“Hm, we should get you an automatic grenade launcher then,” joked James. “That weighs something like forty kilograms. Might actually pose a challenge.”

“Nah, I think a Minigun would be better,” said Caterina, pushing the joke along. “It shoots more bullets.”

“More bullets always good,” affirmed James. “But regardless, I still want you to try the Px4 tomorrow. Now, tonight is apparently meatloaf night at the dining hall, and I hear that it’s actually pretty good….”

The rest of the evening passed uneventfully. The fratello arrived at the dining hall near the end of the First Wave, allowing them to get through the line quickly, although there was a disappointing lack of alcohol for James.

“Someday, I’m introducing you to single-malt whiskey,” James declared with finality as the two of them moved to a table. “It is quite possibly the greatest thing ever.”

Dinner went well, the two of them having a conversation about maths while eating. Caterina had asked for them to sit alone, saying that she wanted to get to know her handler better.

“Well, I’m one of those old men who used to shoot things,” summarized James with a sad smile. “I’m nothing terribly special.”

Caterina privately disagreed. To her, James seemed like the coolest, most intelligent person ever. She didn’t vocalize this, however, understanding that old soldiers like James kept their skeletons firmly in their closets.

They had inevitably drawn attention, however. New people were easy to spot in closely knit communities like Section Two of the SWA. Over the course of the evening, Rico made an appearance, pulling her roommate Henrietta along with. The usual pleasantries were exchanged, during which James and Caterina endeavored to make a positive impression. Rico turned out to be much more gregarious than James originally thought. Like many covert operatives, Rico had a very different work persona than her “civilian” persona. Henrietta was a brown haired and brown eyed girl, shorter than Rico and Caterina by more than a head and apparently rather shy. This only made her all the more endearing to others and James said so when Rico and Henrietta had left.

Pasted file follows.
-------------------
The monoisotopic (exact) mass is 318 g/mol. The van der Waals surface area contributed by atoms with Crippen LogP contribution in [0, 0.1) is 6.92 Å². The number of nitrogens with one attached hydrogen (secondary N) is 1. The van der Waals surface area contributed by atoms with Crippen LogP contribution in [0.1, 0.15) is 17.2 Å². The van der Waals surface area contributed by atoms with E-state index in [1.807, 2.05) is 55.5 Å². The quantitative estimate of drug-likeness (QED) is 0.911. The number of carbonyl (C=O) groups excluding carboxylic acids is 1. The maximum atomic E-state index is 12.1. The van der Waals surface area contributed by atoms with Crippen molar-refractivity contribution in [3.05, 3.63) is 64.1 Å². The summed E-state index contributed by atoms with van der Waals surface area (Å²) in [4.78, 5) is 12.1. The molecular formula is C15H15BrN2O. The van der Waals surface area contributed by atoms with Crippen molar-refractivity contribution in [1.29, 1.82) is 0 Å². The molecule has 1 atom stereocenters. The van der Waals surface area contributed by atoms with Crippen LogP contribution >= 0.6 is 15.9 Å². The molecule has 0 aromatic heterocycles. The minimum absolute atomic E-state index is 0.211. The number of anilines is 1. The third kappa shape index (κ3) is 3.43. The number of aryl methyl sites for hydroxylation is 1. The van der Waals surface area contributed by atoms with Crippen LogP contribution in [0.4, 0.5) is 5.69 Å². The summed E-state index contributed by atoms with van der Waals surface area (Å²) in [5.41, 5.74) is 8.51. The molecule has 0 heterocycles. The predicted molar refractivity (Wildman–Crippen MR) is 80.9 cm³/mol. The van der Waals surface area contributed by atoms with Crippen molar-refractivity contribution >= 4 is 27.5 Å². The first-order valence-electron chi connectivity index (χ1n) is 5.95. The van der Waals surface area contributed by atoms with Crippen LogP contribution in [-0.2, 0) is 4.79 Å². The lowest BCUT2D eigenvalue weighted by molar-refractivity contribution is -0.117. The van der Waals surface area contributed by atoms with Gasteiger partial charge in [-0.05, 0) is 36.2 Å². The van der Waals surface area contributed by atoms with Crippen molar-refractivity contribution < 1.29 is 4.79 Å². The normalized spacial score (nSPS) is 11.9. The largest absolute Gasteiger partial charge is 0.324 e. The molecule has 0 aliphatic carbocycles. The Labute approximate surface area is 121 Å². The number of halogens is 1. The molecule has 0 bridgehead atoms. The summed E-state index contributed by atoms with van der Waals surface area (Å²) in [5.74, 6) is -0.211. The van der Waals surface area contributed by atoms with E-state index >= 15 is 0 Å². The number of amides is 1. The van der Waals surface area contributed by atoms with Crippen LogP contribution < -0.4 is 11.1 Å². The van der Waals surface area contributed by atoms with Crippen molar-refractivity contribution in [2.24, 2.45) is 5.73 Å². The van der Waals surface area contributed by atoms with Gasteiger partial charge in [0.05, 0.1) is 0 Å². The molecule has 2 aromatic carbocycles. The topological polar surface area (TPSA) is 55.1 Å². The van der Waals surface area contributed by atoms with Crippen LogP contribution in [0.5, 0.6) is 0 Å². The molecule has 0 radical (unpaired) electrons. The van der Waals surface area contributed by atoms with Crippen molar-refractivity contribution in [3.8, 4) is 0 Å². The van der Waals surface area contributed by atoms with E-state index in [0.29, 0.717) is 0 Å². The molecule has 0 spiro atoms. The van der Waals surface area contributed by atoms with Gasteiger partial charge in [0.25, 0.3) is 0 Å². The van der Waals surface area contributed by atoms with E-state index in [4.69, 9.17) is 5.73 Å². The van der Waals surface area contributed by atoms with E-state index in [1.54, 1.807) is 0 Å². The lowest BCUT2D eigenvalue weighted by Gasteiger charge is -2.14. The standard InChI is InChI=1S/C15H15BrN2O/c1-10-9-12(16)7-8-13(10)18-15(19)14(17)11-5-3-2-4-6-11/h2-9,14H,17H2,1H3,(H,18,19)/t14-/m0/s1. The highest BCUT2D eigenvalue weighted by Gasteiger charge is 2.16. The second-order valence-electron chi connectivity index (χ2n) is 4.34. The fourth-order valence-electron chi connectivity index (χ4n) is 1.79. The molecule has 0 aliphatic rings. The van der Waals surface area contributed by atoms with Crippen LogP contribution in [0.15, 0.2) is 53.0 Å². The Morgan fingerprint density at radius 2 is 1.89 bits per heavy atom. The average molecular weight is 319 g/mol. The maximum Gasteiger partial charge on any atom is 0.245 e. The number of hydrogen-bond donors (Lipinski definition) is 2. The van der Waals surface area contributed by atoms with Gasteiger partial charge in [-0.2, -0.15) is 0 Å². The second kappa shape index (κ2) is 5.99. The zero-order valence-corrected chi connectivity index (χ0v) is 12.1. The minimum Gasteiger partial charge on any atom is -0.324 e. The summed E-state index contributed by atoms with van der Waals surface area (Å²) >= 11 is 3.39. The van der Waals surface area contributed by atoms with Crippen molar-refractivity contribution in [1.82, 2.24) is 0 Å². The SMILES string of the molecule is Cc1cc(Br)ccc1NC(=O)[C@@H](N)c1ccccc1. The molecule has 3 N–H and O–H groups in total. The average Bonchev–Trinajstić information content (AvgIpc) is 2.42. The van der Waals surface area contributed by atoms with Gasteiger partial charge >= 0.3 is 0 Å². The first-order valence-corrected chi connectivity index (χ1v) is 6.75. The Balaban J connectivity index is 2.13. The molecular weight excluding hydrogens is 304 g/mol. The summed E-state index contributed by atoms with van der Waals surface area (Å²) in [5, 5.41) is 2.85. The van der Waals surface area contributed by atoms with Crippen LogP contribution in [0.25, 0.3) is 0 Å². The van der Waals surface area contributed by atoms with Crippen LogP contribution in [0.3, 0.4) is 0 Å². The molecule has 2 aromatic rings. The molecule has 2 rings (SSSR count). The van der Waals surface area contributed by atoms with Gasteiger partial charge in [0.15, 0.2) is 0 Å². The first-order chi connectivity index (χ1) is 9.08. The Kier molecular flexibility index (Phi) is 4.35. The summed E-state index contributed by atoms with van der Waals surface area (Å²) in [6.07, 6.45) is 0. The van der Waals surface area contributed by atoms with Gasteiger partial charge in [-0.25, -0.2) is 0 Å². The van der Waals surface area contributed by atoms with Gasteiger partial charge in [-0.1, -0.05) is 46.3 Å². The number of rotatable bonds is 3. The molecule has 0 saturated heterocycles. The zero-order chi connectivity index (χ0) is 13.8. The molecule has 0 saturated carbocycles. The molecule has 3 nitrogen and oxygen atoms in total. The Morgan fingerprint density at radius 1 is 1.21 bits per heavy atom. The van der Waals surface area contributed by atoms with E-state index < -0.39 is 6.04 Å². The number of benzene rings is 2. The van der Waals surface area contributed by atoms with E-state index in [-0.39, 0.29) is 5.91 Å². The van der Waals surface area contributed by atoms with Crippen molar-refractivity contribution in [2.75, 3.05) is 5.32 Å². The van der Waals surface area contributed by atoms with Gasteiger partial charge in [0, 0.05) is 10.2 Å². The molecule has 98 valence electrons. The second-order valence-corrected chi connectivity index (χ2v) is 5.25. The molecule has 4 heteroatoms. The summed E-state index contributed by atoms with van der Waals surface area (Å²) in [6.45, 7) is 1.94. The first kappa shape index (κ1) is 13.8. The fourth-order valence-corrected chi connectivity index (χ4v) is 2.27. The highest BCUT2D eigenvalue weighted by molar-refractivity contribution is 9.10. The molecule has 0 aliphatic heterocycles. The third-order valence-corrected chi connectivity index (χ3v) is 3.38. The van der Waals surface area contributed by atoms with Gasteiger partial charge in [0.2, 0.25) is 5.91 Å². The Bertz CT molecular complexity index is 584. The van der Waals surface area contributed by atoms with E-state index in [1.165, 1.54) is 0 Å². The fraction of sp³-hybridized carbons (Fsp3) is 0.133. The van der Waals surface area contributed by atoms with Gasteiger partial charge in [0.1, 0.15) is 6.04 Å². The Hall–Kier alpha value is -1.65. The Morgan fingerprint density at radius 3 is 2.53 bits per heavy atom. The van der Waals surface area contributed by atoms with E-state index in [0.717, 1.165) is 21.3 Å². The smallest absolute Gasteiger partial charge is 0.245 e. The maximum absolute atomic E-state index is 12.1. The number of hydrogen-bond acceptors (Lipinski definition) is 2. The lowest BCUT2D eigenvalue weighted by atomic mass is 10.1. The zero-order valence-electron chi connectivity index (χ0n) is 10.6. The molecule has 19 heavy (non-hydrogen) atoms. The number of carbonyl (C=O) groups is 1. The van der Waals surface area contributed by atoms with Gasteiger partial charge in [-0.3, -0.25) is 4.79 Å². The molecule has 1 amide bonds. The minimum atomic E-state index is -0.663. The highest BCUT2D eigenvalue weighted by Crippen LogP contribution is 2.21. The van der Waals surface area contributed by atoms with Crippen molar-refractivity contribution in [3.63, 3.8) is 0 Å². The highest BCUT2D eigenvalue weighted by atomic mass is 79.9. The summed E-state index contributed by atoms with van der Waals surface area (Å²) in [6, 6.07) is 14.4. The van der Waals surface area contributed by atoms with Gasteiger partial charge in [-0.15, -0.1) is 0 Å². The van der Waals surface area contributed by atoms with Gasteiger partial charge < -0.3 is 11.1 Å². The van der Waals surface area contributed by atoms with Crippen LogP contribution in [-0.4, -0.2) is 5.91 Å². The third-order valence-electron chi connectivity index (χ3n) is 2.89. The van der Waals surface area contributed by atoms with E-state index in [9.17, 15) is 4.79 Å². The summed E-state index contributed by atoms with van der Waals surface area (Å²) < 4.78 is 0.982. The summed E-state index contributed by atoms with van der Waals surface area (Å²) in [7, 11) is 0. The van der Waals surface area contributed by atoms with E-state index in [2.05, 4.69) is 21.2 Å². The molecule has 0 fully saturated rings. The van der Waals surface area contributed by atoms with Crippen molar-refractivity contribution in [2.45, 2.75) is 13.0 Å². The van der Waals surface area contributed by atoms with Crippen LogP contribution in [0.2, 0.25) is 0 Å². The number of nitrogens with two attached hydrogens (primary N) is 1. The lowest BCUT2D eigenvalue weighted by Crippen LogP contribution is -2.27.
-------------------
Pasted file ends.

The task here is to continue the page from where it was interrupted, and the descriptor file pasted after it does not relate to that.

“You know, Henrietta could have been a good candidate for our missions as well,” he said.

“Why do you say that?” asked Caterina, trying to ignore the hot lance of jealousy that she could feel.

“Well you have to admit, she’s got the ‘I’m cute and harmless don’t shoot me!’ look down pat,” said James, looking amusedly over his drinking glass at Caterina. “Don’t be jealous, Caterina; it’s a little kid thing.”

“I’m not a little kid!”

“I meant the cute-and-harmless bit, not your jealousy,” said James. “Although that’s a bit immature as well. Everyone has different talents, Caterina. Know what ones are your and how to use the talents of others instead of wishing to be ‘better’. You’ll live a happier life and get more done.”

“Yes, sir,” said Caterina, abashed. “I’m sorry for-”

“I understand, and expected it to happen,” said James, waving it off. “Conditioning is a double edged sword; it helps you do your best, it’s true, but it also can cause conflict between operatives. It’s our job as handlers to make sure it doesn’t become an issue on the battlefield. Now eat your vegetables.”